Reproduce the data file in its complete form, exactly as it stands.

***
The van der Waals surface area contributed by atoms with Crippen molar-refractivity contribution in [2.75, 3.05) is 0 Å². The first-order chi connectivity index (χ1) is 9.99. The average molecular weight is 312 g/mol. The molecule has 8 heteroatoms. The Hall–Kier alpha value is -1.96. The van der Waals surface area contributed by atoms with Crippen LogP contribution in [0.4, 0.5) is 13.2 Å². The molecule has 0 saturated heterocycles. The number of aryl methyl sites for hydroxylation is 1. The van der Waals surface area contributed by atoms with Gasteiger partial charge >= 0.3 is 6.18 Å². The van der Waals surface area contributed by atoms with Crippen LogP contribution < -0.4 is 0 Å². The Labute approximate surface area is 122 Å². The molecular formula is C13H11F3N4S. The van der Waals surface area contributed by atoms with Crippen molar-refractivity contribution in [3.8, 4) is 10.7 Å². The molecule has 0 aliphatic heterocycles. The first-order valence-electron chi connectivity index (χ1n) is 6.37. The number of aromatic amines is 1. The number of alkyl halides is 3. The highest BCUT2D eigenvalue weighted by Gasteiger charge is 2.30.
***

The van der Waals surface area contributed by atoms with Crippen molar-refractivity contribution in [2.75, 3.05) is 0 Å². The first-order chi connectivity index (χ1) is 9.99. The average molecular weight is 312 g/mol. The molecule has 8 heteroatoms. The Hall–Kier alpha value is -1.96. The van der Waals surface area contributed by atoms with Crippen LogP contribution in [0.4, 0.5) is 13.2 Å². The molecule has 0 saturated heterocycles. The number of aryl methyl sites for hydroxylation is 1. The van der Waals surface area contributed by atoms with Gasteiger partial charge >= 0.3 is 6.18 Å². The van der Waals surface area contributed by atoms with Crippen LogP contribution < -0.4 is 0 Å². The Labute approximate surface area is 122 Å². The molecular formula is C13H11F3N4S. The van der Waals surface area contributed by atoms with Crippen molar-refractivity contribution in [3.8, 4) is 10.7 Å². The molecule has 0 aliphatic heterocycles. The first-order valence-electron chi connectivity index (χ1n) is 6.37. The number of aromatic amines is 1. The number of alkyl halides is 3. The highest BCUT2D eigenvalue weighted by Gasteiger charge is 2.30.